Sunday, 31 March 2013

Château Haut Brion goes masstige with Clarendelle

What is there left to do when your wine is already acknowledged as the best in the world, with a reputation so steeped in history that it was already being praised in the mid-17th century? For Prince Robert of Luxembourg, owner of Bordeaux First Growth Château Haut-Brion, the answer was to create the masstige brand Clarendelle, a range of wines positioned as being super-premium while at the same time affordable enough for the masses. 

The name Clarendelle pays homage to Prince Robert’s great grandfather Clarence Dillon, an American financier who purchased Château Haut-Brion in 1935. Although both brands share the same winemaking team and blend of grape varieties, Clarendelle is a generic Bordeaux blend while Château Haut-Brion is entitled to the superior appellation of Pessac-Léognan. In other words, Clarendelle is the result of wine bought from producers around Bordeaux and blended together. 

Joan Mourgues, Export Manager at Clarence Dillon Wines, is quick to point out that Clarendelle should not be compared against other mass-market brands looking to bask in the reflected glory of a superior label (could this be a poke at Mouton Cadet?). “The fact that our 2010 vintage obtained a score of 90 from wine guru Robert Parker shows the level of positioning we want to achieve.” 

There are other motives as well. By introducing a generic Bordeaux label, Clarendelle is able to drain off some of the excess production in the region and in the process provide producers with the capital necessary to modernise and improve quality. According to Joan, the company pays producers a higher price for their wine than the market rate. A common problem in Bordeaux is that while the grand crus have no problem selling their wines, producers lower down the food chain suffer from a lack of distribution channels and branding.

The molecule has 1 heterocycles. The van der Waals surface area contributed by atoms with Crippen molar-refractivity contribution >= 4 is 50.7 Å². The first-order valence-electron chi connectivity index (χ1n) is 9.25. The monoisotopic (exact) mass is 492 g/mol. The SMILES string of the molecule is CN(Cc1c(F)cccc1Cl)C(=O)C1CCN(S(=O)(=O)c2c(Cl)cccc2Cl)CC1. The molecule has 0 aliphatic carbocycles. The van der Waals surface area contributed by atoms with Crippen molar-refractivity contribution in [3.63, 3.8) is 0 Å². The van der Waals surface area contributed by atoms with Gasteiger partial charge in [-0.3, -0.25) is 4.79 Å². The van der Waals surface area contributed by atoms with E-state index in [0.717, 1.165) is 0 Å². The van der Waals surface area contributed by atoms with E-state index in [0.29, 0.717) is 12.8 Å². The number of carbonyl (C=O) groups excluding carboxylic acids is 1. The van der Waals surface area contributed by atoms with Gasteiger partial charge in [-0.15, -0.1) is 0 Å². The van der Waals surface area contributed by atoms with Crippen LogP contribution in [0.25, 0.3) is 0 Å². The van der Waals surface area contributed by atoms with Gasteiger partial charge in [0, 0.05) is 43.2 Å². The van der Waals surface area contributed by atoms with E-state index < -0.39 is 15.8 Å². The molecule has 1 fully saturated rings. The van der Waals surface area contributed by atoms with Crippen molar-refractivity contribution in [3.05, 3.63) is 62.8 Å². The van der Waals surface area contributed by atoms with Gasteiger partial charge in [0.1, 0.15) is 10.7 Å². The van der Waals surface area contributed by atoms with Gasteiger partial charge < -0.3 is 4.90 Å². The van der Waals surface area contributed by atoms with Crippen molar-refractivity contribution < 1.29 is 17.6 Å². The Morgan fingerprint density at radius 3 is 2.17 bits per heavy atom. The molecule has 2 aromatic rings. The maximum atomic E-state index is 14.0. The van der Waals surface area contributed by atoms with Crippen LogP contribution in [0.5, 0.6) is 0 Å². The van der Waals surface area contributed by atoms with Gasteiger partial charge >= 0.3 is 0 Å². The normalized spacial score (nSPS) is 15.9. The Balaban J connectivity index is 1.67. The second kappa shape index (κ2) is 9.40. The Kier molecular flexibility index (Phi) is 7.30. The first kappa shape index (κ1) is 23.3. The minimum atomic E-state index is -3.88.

Photo courtesy of Domaine Clarence Dillon
The Clarendelle range consists of Clarendelle Rouge, Clarendelle Blanc, Clarendelle Rosé and Amberwine, the last being a sweet wine. The Clarendelle Rouge, Clarendelle Blanc and Amberwine were poured at a trade dinner held at the Flutes at the Fort Restaurant. Guests were also treated to the Bahans Haut Brion 2005, which is the second wine of Château Haut-Brion (renamed to Le Clarence de Haut-Brion starting from the 2007 vintage). 

It was perhaps difficult to judge the merits of the Clarendelle Rouge on its own, being served afterwards by the far superior Bahans Haut Brion, but the standout wine that evening was the Clarendelle Amberwine 2003, a toothsome mix of candied pineapple, honey and quince paste. Paired with a white chocolate cannelloni, the wine highlighted the smooth creamy flavours of the chocolate while not losing any of its own character. 

As an interesting titbit, the company’s foray into social media has revealed some insight about the audience for their wines. While Japan is still their largest market, Turkey and Indonesia contribute the most Facebook “likes” for Clarendelle. An indication of where valuable marketing dollars may next be spent perhaps?

Clarendelle is distributed by Crystal Wines Pte Ltd.

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